A mix of messages

Bob Wakeham
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An offering this Saturday of what some might see as the columnists' saviour in times of journalistic desperation (or intellectual laziness, my critics might suggest), but what I unabashedly view as an opportunity to spread my opinionated wings.

See it as you wish, but this is a little bit of this, a little of that.

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I thought the flogging from a number of circles of Jim Bennett for his nasty phone call to Joan Burke's constituency office was a case of overkill, a sledgehammer job when a slap on the wrists at most, might have been warranted. The Tories milked the matter for all it was worth, what you'd expect from anybody engaged in the often mean-spirited and double-standards world of politics. And Jerome Kennedy was eager to release an audiotape of Bennett threatening one of Burke's political hacks that he would hit the open-line circuit if a plea from a constituent in need of chemotherapy was not met.

The point has already been made by columnist Russell Wangersky that this Tory government is very selective in its release of tapes.

It's true enough that Dunderdale and company hide behind their own legislation when it suits their purposes, but open the lid on information when it is politically expedient (the Bennett tape, for example). But I also believe the government was hypocritical here, as well, in making it sound as if the Liberal MHA had committed the crime of the century. If the public could eavesdrop on conversations among our elected types and their flunkies about manipulating an open-line show or setting the attack dogs loose on a vulnerable politician, it would recognize that Bennett's phone call was relatively tame stuff.

Bennett's problem?

He was stupid enough to put his threats on tape, and he got caught.

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It was refreshing to hear former Liberal cabinet minister and former B.C. NDP premier Ujjal Dosanjh talking so openly on "Radio Noon" this past week about the legalization of marijuana.

He admitted, of course, that it's easier to talk about these sorts of controversial subjects once out of the electioneering wars, with political repercussions no longer a worry (it did confirm, though, a thought I've always had about politics attracting an inordinate number of sheep who use cabinet and caucus solidarity and party unity to avoid saying how they really feel).

Nevertheless, better late than never, and Dosanjh, I thought, made a sound case for legalizing marijuana. It was a solid and interesting piece of journalism, as well, and balanced with an interview host Ramona Dearing conducted with a spokesman for police chiefs who are opposed to making it legal to possess marijuana for personal use.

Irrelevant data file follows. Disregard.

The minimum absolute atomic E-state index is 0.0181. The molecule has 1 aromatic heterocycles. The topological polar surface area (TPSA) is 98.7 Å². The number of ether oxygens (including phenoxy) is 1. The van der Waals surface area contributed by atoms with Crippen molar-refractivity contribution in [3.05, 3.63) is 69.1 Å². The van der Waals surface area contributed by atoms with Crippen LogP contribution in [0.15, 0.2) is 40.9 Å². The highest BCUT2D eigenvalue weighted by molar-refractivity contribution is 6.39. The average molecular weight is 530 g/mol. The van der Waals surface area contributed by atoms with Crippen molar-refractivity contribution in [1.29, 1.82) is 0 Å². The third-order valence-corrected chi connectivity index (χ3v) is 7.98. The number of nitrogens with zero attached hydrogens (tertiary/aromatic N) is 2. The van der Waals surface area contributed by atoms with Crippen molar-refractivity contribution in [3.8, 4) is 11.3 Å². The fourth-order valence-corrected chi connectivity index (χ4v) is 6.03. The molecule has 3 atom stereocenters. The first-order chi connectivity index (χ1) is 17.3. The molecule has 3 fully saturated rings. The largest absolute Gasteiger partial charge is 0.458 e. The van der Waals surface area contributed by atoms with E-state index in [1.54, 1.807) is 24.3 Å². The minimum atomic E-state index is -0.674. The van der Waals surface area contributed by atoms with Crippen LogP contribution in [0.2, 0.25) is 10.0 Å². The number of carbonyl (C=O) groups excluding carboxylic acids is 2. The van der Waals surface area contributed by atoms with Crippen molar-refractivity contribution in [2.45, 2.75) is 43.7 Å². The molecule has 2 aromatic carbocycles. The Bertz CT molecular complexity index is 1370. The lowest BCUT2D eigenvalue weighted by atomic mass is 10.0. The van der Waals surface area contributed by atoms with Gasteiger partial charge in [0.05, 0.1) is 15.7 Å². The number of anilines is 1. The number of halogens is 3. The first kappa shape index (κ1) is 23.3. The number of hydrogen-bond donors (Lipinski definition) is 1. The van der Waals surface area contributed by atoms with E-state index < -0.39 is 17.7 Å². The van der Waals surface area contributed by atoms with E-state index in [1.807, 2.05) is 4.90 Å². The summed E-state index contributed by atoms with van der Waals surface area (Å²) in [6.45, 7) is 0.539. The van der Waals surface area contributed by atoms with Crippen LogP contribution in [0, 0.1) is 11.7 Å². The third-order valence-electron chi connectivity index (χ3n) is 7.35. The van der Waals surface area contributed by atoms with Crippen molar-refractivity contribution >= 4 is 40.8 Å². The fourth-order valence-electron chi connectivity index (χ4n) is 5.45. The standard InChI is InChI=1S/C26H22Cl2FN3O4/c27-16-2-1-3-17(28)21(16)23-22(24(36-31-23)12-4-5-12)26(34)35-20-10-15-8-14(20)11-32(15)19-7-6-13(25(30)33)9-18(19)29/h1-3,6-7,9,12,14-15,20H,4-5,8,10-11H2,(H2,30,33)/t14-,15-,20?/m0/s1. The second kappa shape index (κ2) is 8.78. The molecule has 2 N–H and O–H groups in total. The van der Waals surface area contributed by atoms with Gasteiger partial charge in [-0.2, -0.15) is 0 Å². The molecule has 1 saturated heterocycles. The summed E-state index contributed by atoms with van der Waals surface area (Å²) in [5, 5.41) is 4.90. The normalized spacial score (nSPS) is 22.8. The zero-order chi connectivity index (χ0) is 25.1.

As someone who had a few brain tokes in my time, I'd say it's about time grass was legalized. Have the cops put their efforts and money into pursuing the drug barons and the gangs, instead of giving people a criminal record for imbibing in a product less harmful than a half-dozen beer (in my humble estimation).

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Geoff Meeker, The Telegram's blogger on media issues, noted in a recent piece that he and I had gotten an email from the CBC's David Cochrane who seemed to take great delight in pointing out that The Telegram had recently wrapped one of its front pages with an advertising supplement. It was an opening for Cochrane to imply that we (Meeker and I) had been hypocritical in criticizing Mother Corp's approval of the involvement of its journalists in turkey drives, pancake breakfasts and the like. All I'd say to Cochrane is that I have always been decidedly uncomfortable when the advertising and editorial sections of newspapers and magazines intertwine, as they did in The Telegram in the edition to which he had promptly referred us. But I remain equally ill at ease (and that's an understatement) with the notion that it's quite all right for journalists to take an active, public role in charity drives, especially when the campaigns reek of cheap self- promotion and create potential conflicts of interest. Comparing the positioning of the advertising supplement and the fact that CBC journalists are permitted to front charity drives is like comparing the moving of bowels and the breaking of wind: they both stink.